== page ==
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Adelaide Festival

Review: Gravity and Other Myths' Backbone

Adelaide Festival

Forget sequins, glitter and extravagant costumes, this is circus as you’ve never seen it before, pushed to its conceptual and cerebral limits.

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Adelaide Festival attracts leading international artists from across the globe – which makes it all the more impressive that one of its stand-out shows this year comes from an exceptional physical theatre company based here in Adelaide.

Over the past eight years, Gravity and Other Myths has taken a giant leap skyward.

From humble beginnings with iconic Adelaide organisation Cirkidz, the group has gone on to receive international acclaim and numerous awards at festivals around the world. Its latest show, Backbone – a genre-defying, thought-provoking, visual extravaganza – leaves you in no doubt as to why.

From the very beginning, the performance elicits gasps from the audience as the curtain is raised on all 10 members of the troupe lying flat on the stage, surrounded by neatly arranged props. They gradually come to life, getting to their feet and chatting to each other as they change clothes and reorganise materials.

It’s all very informal, almost suggestive of rehearsal, and it immediately draws the audience into the shared experience.

As the show continues, the performers stretch the boundaries of their genre. Is it theatre? Is it dance? Is it circus?

Photo: Shane Reid

Photo: Shane Reid

Under Darcy Grant’s impeccable direction, the separate elements disappear, melding together in an extraordinary choreography of movement so elegant in conception, so perfect in execution, that it can only be described as pure art.

The acrobats walk across each other’s heads or stand three and four high on each other’s shoulders. They tumble, back-flip or plod along a race track made from blue light. With metal buckets on their heads, they blunder around like blind Ned Kellys yet somehow manage to form an impressive human pyramid.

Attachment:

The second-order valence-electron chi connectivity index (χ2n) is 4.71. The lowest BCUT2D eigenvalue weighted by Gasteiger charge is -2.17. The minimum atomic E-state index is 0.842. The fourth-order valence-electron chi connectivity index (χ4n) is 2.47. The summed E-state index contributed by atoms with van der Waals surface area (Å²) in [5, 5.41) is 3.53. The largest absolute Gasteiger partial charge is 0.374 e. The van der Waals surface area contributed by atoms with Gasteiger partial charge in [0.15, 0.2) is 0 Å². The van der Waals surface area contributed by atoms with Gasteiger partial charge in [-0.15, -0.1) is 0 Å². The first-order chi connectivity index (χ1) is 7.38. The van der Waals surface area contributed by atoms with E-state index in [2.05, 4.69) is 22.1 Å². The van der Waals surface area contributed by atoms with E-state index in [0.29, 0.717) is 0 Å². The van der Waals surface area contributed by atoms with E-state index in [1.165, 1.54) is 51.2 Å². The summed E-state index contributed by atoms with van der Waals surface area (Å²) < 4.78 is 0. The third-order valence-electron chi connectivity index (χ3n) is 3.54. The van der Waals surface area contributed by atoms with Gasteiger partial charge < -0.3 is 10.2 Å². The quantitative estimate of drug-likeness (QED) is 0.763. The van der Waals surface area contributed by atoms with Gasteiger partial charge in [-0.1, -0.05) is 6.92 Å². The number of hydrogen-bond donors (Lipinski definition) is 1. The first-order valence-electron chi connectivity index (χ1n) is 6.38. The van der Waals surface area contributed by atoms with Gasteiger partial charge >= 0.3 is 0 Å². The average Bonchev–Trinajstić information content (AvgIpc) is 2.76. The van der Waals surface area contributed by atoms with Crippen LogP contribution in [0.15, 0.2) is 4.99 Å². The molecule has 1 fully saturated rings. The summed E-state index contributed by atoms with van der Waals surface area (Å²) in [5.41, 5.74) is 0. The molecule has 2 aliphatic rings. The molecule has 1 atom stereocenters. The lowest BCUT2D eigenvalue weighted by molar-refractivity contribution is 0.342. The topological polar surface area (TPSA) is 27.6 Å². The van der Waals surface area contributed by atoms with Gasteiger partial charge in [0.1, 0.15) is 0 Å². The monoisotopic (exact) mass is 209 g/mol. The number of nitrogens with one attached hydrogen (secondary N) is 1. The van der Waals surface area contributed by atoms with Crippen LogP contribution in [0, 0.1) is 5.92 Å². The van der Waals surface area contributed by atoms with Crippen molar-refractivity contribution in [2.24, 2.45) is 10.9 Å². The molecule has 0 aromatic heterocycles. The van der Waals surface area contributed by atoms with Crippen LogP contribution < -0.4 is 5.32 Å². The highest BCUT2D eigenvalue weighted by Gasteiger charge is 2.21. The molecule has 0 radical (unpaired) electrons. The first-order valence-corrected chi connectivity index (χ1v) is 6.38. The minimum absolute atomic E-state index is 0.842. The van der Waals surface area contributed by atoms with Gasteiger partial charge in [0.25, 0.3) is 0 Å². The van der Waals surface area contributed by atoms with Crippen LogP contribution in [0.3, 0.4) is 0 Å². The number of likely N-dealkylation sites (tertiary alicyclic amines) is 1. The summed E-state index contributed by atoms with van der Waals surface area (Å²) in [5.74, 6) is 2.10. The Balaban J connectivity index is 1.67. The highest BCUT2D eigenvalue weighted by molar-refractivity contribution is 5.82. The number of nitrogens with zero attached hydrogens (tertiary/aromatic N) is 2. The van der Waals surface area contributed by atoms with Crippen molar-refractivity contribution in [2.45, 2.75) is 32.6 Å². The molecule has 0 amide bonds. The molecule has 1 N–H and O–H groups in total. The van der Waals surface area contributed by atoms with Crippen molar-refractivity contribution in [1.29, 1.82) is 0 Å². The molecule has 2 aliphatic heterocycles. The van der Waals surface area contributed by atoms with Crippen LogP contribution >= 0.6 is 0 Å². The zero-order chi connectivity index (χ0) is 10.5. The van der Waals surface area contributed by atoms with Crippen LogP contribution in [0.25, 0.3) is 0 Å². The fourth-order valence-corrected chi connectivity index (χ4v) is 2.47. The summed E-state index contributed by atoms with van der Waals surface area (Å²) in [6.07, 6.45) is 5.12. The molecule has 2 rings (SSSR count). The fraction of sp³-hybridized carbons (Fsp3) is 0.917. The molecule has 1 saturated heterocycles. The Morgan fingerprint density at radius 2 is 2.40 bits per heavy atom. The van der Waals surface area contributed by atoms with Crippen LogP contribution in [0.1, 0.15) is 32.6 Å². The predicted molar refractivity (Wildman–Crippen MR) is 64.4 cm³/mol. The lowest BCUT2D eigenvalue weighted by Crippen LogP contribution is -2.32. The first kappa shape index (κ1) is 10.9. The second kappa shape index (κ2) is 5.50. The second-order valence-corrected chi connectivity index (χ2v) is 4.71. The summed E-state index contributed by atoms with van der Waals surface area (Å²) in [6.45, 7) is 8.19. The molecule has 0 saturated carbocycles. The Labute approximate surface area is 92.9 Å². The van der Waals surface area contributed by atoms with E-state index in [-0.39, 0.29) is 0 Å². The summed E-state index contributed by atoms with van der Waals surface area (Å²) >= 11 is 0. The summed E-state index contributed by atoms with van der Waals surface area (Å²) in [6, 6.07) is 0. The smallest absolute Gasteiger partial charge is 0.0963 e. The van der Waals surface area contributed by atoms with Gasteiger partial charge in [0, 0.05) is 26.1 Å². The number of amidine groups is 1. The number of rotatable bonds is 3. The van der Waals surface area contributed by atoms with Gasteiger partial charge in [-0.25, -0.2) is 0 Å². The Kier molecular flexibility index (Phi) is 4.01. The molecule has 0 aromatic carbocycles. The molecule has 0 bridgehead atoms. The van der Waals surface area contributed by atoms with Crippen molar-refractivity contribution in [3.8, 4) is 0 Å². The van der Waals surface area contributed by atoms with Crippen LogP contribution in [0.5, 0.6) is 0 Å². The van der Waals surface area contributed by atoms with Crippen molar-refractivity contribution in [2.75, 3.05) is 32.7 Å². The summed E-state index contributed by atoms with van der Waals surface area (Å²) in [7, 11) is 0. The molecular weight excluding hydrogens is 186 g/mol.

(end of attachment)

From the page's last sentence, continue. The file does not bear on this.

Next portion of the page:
Some traditional circus elements are present (acrobatics, juggling, clowning, contortion) but this is circus as you’ve never seen it before, pushed to its conceptual and cerebral limits.

No sequins or glitter, no extravagant costumes or set. The show relies on bold interplay between physical skill and thematic interrogation to unravel the complexities of human relationships and explore different notions of strength.


Photo: Shane Reid

The sensitive soundtrack, composed and performed by Elliot Zoerner and Shenton Gregory, and the utterly remarkable lighting design, by Helpmann award-winner Geoff Cobham, beautifully enhance the physical narrative. They also help to induce not just the oohs and aahs normally associated with circus performance, but a deep emotional awareness of human possibilities and the combined strength that comes from working together.

With Backbone, Gravity and Other Myths has produced something so intensely beautiful it makes you proud to be human. And in our current global climate, that’s a rare and wonderful thing.

Backbone is showing at the Dunstan Playhouse until March 19.

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